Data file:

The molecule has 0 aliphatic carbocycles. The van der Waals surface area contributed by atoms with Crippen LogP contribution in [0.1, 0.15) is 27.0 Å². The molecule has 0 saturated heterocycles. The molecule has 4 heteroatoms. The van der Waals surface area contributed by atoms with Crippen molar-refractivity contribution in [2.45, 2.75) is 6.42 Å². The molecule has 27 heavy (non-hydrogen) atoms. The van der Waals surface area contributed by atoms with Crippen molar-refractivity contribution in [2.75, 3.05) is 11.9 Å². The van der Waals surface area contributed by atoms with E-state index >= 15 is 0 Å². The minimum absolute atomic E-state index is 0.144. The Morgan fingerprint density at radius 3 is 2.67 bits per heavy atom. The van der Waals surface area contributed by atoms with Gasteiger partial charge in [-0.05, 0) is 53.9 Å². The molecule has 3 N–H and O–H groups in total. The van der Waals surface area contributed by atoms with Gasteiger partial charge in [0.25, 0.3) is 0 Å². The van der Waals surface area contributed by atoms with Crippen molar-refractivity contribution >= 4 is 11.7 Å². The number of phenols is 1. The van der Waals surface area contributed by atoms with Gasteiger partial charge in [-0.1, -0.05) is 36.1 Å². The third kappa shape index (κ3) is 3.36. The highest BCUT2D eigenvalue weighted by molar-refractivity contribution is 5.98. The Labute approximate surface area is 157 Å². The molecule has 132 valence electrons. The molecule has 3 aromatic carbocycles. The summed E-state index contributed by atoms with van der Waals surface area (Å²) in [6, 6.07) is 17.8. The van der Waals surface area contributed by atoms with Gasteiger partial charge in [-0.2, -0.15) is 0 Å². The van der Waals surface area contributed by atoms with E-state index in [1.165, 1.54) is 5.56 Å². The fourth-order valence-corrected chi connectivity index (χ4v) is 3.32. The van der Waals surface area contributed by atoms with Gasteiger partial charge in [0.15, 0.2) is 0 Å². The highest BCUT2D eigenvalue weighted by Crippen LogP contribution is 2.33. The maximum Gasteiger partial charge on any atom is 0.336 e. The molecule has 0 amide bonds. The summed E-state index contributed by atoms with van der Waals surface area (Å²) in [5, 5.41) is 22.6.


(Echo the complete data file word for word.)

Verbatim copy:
The molecule has 0 aliphatic carbocycles. The van der Waals surface area contributed by atoms with Crippen LogP contribution in [0.1, 0.15) is 27.0 Å². The molecule has 0 saturated heterocycles. The molecule has 4 heteroatoms. The van der Waals surface area contributed by atoms with Crippen molar-refractivity contribution in [2.45, 2.75) is 6.42 Å². The molecule has 27 heavy (non-hydrogen) atoms. The van der Waals surface area contributed by atoms with Crippen molar-refractivity contribution in [2.75, 3.05) is 11.9 Å². The van der Waals surface area contributed by atoms with E-state index >= 15 is 0 Å². The minimum absolute atomic E-state index is 0.144. The Morgan fingerprint density at radius 3 is 2.67 bits per heavy atom. The van der Waals surface area contributed by atoms with Gasteiger partial charge in [-0.05, 0) is 53.9 Å². The molecule has 3 N–H and O–H groups in total. The van der Waals surface area contributed by atoms with Gasteiger partial charge in [0.25, 0.3) is 0 Å². The van der Waals surface area contributed by atoms with Crippen molar-refractivity contribution >= 4 is 11.7 Å². The number of phenols is 1. The van der Waals surface area contributed by atoms with Gasteiger partial charge in [-0.1, -0.05) is 36.1 Å². The third kappa shape index (κ3) is 3.36. The highest BCUT2D eigenvalue weighted by molar-refractivity contribution is 5.98. The Labute approximate surface area is 157 Å². The molecule has 132 valence electrons. The molecule has 3 aromatic carbocycles. The summed E-state index contributed by atoms with van der Waals surface area (Å²) in [6, 6.07) is 17.8. The van der Waals surface area contributed by atoms with Gasteiger partial charge in [-0.2, -0.15) is 0 Å². The van der Waals surface area contributed by atoms with E-state index in [1.165, 1.54) is 5.56 Å². The fourth-order valence-corrected chi connectivity index (χ4v) is 3.32. The van der Waals surface area contributed by atoms with Gasteiger partial charge in [0.15, 0.2) is 0 Å². The highest BCUT2D eigenvalue weighted by Crippen LogP contribution is 2.33. The maximum Gasteiger partial charge on any atom is 0.336 e. The molecule has 0 amide bonds. The summed E-state index contributed by atoms with van der Waals surface area (Å²) in [5, 5.41) is 22.6.